In the busy world of the thirteenth century there was thus no agency more active than that of the Mendicant Orders, for good and for evil. On the whole perhaps the good preponderated, for they undoubtedly aided in postponing a revolution for which the world was not yet ready. Though the self-abnegation of their earlier days was a quality too rare and perishable to be long preserved, and though they soon sank to the level of the social order around them, yet had their work not been altogether lost. They had brought afresh to men's minds some of the forgotten truths of the gospel, and had taught them to view their duties to their fellows from a higher plane. How well they recognized and appreciated their own services is shown by the story, common to the legend of both Orders, which tells that while Dominic and Francis were waiting the approval of Innocent III. a holy man had a vision in which he saw Christ brandishing three darts with which to destroy the world, and the Virgin inquiring his purpose. Then said Christ, " The world is full of pride, avarice, and lust ; I have borne with it too long, and with these darts wiU I consume it." The Virgin fell on her knees and interceded for man, but in vain, until she revealed to him that she had two faithful servants who would reduce it to his dominion. Then Christ desired to see the champions; she showed him Dominic and Francis, and he was content. The pious author of the story could hardly have foreseen that in 1627 Urban YIII. would be obliged to deprive the Mendicant Friars of Cordova of their dearly prized immunity, and to subject them to episcopal jurisdiction, in the hope of restraining them from seducing their spiritual daughters in the confessional.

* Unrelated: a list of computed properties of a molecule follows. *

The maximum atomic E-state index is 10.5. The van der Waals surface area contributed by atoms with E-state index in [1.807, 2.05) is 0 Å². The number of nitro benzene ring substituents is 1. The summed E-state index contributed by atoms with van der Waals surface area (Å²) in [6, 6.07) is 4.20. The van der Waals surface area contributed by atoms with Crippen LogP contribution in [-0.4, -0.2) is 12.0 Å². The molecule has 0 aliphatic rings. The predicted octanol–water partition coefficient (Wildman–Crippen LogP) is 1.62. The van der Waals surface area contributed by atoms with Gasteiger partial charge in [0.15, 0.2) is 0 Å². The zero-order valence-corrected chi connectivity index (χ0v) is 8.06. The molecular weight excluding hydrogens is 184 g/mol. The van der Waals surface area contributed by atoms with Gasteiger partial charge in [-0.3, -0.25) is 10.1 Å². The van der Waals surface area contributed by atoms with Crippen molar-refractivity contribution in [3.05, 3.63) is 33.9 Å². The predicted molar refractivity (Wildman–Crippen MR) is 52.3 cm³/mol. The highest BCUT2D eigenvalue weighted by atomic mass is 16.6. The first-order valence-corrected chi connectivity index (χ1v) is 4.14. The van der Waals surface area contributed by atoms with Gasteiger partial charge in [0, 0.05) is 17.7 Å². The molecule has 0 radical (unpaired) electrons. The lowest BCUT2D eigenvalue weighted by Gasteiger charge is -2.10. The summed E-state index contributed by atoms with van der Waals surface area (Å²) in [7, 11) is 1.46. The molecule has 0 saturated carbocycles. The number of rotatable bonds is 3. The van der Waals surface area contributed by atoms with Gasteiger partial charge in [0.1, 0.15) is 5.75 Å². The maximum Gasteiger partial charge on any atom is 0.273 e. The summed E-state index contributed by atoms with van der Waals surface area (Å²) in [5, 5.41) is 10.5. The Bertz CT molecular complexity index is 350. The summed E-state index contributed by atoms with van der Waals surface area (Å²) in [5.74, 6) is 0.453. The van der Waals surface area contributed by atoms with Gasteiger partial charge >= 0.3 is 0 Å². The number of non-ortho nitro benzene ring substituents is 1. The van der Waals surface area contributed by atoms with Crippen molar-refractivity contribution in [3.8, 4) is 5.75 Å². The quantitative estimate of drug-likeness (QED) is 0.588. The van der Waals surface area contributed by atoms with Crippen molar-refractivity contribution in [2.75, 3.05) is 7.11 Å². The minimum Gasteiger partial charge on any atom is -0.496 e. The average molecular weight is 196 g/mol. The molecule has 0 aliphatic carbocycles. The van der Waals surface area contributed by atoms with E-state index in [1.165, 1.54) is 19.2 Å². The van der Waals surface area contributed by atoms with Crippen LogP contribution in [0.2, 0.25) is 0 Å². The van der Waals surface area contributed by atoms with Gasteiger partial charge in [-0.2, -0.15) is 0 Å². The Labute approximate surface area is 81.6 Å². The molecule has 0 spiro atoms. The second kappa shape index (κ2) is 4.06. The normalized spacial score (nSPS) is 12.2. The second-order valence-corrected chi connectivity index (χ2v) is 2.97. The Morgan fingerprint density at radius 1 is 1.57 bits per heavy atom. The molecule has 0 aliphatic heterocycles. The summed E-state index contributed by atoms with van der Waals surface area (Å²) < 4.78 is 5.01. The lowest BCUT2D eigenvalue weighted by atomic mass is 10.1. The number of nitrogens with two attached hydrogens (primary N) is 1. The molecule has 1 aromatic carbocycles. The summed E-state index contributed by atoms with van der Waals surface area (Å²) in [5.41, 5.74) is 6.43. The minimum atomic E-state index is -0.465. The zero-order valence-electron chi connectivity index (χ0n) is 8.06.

- Anon. Cartus. de Relig. Orig. c. 309 (Martene Ampl. Coll. VI. 68). — Lib. Conformitatum, Lib. i. Fruct. ii. fol. 166.— MSS. Bib. Bodleian., Arch. S. 130.
is addressed as a Franciscan, but one in the Coll. Doat, T. XXXII. fol. 155, characterizes him as a Dominican.